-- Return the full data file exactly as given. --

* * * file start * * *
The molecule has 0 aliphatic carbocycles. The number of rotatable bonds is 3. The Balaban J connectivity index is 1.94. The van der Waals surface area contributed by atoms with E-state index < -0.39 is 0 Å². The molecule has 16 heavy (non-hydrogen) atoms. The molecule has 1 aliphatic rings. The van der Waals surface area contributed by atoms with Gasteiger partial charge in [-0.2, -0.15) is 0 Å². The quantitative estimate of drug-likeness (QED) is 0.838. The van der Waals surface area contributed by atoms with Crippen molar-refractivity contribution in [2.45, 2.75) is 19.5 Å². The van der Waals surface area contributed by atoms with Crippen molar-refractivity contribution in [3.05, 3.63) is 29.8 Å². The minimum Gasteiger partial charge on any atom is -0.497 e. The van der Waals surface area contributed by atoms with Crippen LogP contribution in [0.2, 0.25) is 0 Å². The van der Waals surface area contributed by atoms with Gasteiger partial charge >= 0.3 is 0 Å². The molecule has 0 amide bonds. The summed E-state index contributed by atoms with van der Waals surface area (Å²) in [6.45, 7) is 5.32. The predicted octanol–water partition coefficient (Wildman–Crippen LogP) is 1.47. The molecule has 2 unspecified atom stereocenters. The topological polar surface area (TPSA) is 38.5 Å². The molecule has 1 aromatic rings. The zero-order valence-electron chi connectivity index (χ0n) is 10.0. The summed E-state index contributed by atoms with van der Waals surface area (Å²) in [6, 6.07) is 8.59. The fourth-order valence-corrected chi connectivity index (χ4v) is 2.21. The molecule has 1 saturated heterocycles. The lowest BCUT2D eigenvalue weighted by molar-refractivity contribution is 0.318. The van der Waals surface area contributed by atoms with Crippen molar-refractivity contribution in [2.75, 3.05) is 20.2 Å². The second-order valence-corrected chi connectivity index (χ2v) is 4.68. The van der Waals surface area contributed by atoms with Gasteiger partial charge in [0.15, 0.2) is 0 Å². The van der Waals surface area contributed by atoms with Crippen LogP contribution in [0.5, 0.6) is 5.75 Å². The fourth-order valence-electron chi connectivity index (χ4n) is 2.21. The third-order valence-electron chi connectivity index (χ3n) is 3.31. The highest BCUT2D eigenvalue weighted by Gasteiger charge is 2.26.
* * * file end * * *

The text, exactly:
The molecule has 0 aliphatic carbocycles. The number of rotatable bonds is 3. The Balaban J connectivity index is 1.94. The van der Waals surface area contributed by atoms with E-state index < -0.39 is 0 Å². The molecule has 16 heavy (non-hydrogen) atoms. The molecule has 1 aliphatic rings. The van der Waals surface area contributed by atoms with Gasteiger partial charge in [-0.2, -0.15) is 0 Å². The quantitative estimate of drug-likeness (QED) is 0.838. The van der Waals surface area contributed by atoms with Crippen molar-refractivity contribution in [2.45, 2.75) is 19.5 Å². The van der Waals surface area contributed by atoms with Crippen molar-refractivity contribution in [3.05, 3.63) is 29.8 Å². The minimum Gasteiger partial charge on any atom is -0.497 e. The van der Waals surface area contributed by atoms with Crippen LogP contribution in [0.2, 0.25) is 0 Å². The van der Waals surface area contributed by atoms with Gasteiger partial charge >= 0.3 is 0 Å². The molecule has 0 amide bonds. The summed E-state index contributed by atoms with van der Waals surface area (Å²) in [6.45, 7) is 5.32. The predicted octanol–water partition coefficient (Wildman–Crippen LogP) is 1.47. The molecule has 2 unspecified atom stereocenters. The topological polar surface area (TPSA) is 38.5 Å². The molecule has 1 aromatic rings. The zero-order valence-electron chi connectivity index (χ0n) is 10.0. The summed E-state index contributed by atoms with van der Waals surface area (Å²) in [6, 6.07) is 8.59. The fourth-order valence-corrected chi connectivity index (χ4v) is 2.21. The molecule has 1 saturated heterocycles. The lowest BCUT2D eigenvalue weighted by molar-refractivity contribution is 0.318. The van der Waals surface area contributed by atoms with Crippen molar-refractivity contribution in [2.75, 3.05) is 20.2 Å². The second-order valence-corrected chi connectivity index (χ2v) is 4.68. The van der Waals surface area contributed by atoms with Gasteiger partial charge in [0.15, 0.2) is 0 Å². The van der Waals surface area contributed by atoms with Crippen LogP contribution in [0.5, 0.6) is 5.75 Å². The fourth-order valence-electron chi connectivity index (χ4n) is 2.21. The third-order valence-electron chi connectivity index (χ3n) is 3.31. The highest BCUT2D eigenvalue weighted by Gasteiger charge is 2.26.